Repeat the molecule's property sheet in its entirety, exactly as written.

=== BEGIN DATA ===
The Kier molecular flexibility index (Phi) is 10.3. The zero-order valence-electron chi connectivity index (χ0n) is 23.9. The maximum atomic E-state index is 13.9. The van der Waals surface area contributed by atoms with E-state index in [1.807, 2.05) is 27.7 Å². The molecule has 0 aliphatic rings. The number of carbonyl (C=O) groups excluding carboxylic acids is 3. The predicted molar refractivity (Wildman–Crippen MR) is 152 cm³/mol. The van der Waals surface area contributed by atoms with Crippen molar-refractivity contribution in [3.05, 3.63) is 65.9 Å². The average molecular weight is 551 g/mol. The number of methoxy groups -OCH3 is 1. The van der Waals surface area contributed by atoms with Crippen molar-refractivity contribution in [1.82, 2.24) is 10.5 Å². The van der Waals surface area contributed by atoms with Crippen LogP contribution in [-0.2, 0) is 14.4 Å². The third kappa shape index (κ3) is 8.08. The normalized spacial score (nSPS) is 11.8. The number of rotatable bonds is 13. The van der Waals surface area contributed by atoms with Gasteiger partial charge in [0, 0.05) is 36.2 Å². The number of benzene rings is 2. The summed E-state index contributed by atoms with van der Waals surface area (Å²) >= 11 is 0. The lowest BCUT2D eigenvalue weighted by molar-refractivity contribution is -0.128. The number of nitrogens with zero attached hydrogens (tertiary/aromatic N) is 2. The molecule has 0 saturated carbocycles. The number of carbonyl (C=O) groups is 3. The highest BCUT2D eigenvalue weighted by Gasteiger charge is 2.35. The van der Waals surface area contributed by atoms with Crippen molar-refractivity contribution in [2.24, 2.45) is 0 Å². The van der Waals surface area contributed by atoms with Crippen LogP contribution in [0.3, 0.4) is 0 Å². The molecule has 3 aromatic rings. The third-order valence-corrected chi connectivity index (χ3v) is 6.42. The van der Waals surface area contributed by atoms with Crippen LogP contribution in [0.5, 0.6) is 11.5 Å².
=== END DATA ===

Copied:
The Kier molecular flexibility index (Phi) is 10.3. The zero-order valence-electron chi connectivity index (χ0n) is 23.9. The maximum atomic E-state index is 13.9. The van der Waals surface area contributed by atoms with E-state index in [1.807, 2.05) is 27.7 Å². The molecule has 0 aliphatic rings. The number of carbonyl (C=O) groups excluding carboxylic acids is 3. The predicted molar refractivity (Wildman–Crippen MR) is 152 cm³/mol. The van der Waals surface area contributed by atoms with Crippen molar-refractivity contribution in [3.05, 3.63) is 65.9 Å². The average molecular weight is 551 g/mol. The number of methoxy groups -OCH3 is 1. The van der Waals surface area contributed by atoms with Crippen molar-refractivity contribution in [1.82, 2.24) is 10.5 Å². The van der Waals surface area contributed by atoms with Crippen LogP contribution in [-0.2, 0) is 14.4 Å². The third kappa shape index (κ3) is 8.08. The normalized spacial score (nSPS) is 11.8. The number of rotatable bonds is 13. The van der Waals surface area contributed by atoms with Gasteiger partial charge in [0, 0.05) is 36.2 Å². The number of benzene rings is 2. The summed E-state index contributed by atoms with van der Waals surface area (Å²) >= 11 is 0. The lowest BCUT2D eigenvalue weighted by molar-refractivity contribution is -0.128. The number of nitrogens with zero attached hydrogens (tertiary/aromatic N) is 2. The molecule has 0 saturated carbocycles. The number of carbonyl (C=O) groups is 3. The highest BCUT2D eigenvalue weighted by Gasteiger charge is 2.35. The van der Waals surface area contributed by atoms with Crippen molar-refractivity contribution in [2.24, 2.45) is 0 Å². The van der Waals surface area contributed by atoms with Crippen LogP contribution in [0.3, 0.4) is 0 Å². The molecule has 3 aromatic rings. The third-order valence-corrected chi connectivity index (χ3v) is 6.42. The van der Waals surface area contributed by atoms with Crippen LogP contribution in [0.5, 0.6) is 11.5 Å².